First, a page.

"Militants have no religion," Bangladesh's Prime Minister Sheikh Hasina has said, adding it was wrong for anyone to think that action against them was an attack on Islam.
She reiterated her government's resolve to coordinate action with other South Asian nations, a media report said.
"Whenever action is taken against militants, it is described as an attack on Islam. But it is not right. The militants have no religion and operate beyond boundaries," she told the Jatiya Sangsad (parliament) on Wednesday.
"Tough actions must be taken against militants as they act against humanity and religion," Hasina said, replying to queries from lawmakers during the question hour.
Her government would not hesitate to take stringent measures to curb militancy in the country, New Age newspaper said.
Hasina said she has directed the authorities of religious educational institutions to keep their institutions free from extremism.
She had also asked the intelligence agencies to remain alert against militants.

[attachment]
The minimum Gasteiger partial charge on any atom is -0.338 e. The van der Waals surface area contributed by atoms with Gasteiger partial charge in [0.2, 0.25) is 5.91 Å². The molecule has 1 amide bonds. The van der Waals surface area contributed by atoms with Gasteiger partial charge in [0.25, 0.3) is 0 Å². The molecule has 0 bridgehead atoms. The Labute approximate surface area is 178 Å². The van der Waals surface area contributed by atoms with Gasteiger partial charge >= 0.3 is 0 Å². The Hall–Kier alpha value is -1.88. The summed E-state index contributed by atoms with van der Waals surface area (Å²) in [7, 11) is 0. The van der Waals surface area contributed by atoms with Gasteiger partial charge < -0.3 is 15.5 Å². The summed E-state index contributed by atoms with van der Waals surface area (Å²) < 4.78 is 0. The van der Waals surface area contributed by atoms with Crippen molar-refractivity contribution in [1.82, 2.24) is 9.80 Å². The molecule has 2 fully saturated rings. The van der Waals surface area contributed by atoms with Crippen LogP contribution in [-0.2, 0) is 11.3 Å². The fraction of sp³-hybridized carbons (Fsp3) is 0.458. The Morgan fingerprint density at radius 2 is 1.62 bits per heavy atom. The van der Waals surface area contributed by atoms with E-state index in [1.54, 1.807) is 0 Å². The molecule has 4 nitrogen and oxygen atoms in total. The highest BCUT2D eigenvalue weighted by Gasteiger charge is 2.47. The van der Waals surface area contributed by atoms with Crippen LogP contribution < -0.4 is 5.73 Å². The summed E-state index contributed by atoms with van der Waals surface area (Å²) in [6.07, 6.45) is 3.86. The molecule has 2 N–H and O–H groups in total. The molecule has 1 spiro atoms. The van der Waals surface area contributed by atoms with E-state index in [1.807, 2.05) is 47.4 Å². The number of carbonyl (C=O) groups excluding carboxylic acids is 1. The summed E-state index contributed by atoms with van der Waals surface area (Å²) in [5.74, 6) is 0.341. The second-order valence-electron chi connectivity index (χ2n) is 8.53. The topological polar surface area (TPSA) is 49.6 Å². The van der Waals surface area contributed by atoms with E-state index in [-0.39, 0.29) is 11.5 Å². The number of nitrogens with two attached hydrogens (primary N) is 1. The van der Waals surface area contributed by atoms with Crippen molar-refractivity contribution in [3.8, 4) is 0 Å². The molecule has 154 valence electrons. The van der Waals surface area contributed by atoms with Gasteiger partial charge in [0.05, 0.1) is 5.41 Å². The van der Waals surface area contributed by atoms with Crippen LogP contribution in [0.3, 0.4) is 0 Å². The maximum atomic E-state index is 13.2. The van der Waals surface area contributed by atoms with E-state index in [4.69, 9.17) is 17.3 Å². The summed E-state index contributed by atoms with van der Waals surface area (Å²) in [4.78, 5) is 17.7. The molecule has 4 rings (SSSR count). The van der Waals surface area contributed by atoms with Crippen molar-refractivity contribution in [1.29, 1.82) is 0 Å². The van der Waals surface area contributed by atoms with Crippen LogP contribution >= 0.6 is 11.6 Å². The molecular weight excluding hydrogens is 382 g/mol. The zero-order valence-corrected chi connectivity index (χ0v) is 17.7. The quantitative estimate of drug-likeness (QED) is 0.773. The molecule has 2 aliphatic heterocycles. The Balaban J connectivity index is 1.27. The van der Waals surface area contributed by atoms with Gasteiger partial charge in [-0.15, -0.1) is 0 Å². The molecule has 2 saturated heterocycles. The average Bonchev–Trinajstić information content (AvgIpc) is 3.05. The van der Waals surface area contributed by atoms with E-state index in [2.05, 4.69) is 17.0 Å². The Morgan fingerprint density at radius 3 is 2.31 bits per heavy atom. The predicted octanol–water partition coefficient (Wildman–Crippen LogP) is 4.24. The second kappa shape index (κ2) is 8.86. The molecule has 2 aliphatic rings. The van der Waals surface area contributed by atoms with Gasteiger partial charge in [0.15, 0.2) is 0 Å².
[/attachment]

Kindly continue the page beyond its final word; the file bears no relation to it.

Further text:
"I have already directed all ministries and the authorities concerned to find out the militants' patrons, financiers and sources of illegal arms and ammunition to root out militancy," Hasina said during the first question-answer session in the ninth parliament.
Terming militancy a major problem in her country, Hasina said she had asked the authorities concerned to take necessary steps to form a South Asian Anti-terrorism Taskforce in line with her party Awami League's (AL) election manifesto for curbing cross-border terrorism.
The terrorism issue is on top of the agenda of Indian External Affairs Minister Pranab Mukherjee who will be here next month.
The lawmakers of the ruling AL-led alliance welcomed the premier's replies by thumping desks, The Daily Star newspaper said, noting that the opposition walked out of the house before the proceedings began.
Religious extremism and militancy gained ground during the regime of then prime minister Khaleda Zia (2001-06) when individuals like Bangla Bhai acted with impunity against religious minorities.
The Zia government took action after an international outcry and banned some of the outfits.